It is holiday time again. In addition to the good cheer and festive demeanor, it is unfortunately a scammer’s dream. This is the time when predators seek out those senior citizens full of holiday cheer to victimize them. Research has shown that as one ages, the ability to distinguish what is realistic and what is not feasible diminishes. According to the National Association of Area Agencies on Aging, financial fraud from the elderly population costs about three billion dollars a year on average, which is a 12% increase since 2008, and in 55% of those cases, it’s perpetuated by a family member.
Most recently, according to the Cullman County Sheriff’s Office, a phone scam is making its way across the county, targeting the elderly. Chief Deputy Max Bartlett said that those receiving calls from people claiming to be grandchildren in need should be wary. “These callers say they’re in trouble and need money wired to them,” he said. Bartlett said that on Friday the sheriff’s office had two fake calls reported in less than 24 hours. The impersonators appear to target elderly people in hopes that they do not easily recognize the voice of their relatives.
The U.S. Department of Justice estimates that dishonest telemarketers take in an estimated $40 billion each year, bilking one in six American consumers — and the AARP claims that about 80% of them are 50 or older. Older adults can protect themselves by:
- throwing junk mail away;
- Question the caller, usually this will deter him/her from speaking further;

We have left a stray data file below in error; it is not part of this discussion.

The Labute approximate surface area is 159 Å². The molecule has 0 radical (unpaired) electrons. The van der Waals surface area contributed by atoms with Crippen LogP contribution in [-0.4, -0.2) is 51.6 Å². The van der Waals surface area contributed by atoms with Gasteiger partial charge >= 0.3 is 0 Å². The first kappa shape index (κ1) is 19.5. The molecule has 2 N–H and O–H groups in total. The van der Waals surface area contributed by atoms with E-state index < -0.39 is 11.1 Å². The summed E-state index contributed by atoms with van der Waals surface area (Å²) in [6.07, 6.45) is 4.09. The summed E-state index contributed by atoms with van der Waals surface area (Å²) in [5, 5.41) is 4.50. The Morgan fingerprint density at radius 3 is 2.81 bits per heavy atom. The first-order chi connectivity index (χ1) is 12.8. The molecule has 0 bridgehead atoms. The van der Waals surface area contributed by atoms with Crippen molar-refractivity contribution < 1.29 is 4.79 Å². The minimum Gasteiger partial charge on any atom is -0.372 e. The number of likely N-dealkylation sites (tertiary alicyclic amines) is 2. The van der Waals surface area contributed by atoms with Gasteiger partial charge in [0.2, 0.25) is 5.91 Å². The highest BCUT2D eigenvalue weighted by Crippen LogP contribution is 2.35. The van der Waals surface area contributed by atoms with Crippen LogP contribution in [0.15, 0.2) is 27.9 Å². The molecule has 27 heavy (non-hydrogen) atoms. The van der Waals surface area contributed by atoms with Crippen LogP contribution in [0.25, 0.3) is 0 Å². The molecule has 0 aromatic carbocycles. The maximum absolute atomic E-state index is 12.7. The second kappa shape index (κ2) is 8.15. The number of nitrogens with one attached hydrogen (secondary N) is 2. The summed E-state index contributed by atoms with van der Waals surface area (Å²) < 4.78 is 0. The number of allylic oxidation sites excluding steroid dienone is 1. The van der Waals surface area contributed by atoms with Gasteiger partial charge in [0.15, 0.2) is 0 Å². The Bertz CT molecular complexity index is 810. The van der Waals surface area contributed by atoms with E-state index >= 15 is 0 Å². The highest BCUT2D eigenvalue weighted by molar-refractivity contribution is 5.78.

- when you are on the internet, make sure that you are on a secure site, particularly when making online purchases;
- make sure that you do not select “remember me”or the “keep me signed in” to prevent anyone from accessing your online banking or shopping accounts;
- do not give personal information over the phone;
- contact the Better Business Bureau if you have questions about a potential contractor;
- visit the Federal Trade Commission at http://www.ftc.gov, the National Consumer League at http://www.nclnet.org and AARP at http://www.aarp.org for the latest financial scams and reports.
As I always mention, please report all incidents to the proper authorities. You can also find information on the National Center on Elder Abuse’s website at http://www.ncea.aoa.gov. if you live in the Greater Philadelphia area or New Jersey, you may contact the Pile Law Firm at 610-718-6368 or http://www.pilelaw.com. Please feel free to leave your questions or comments.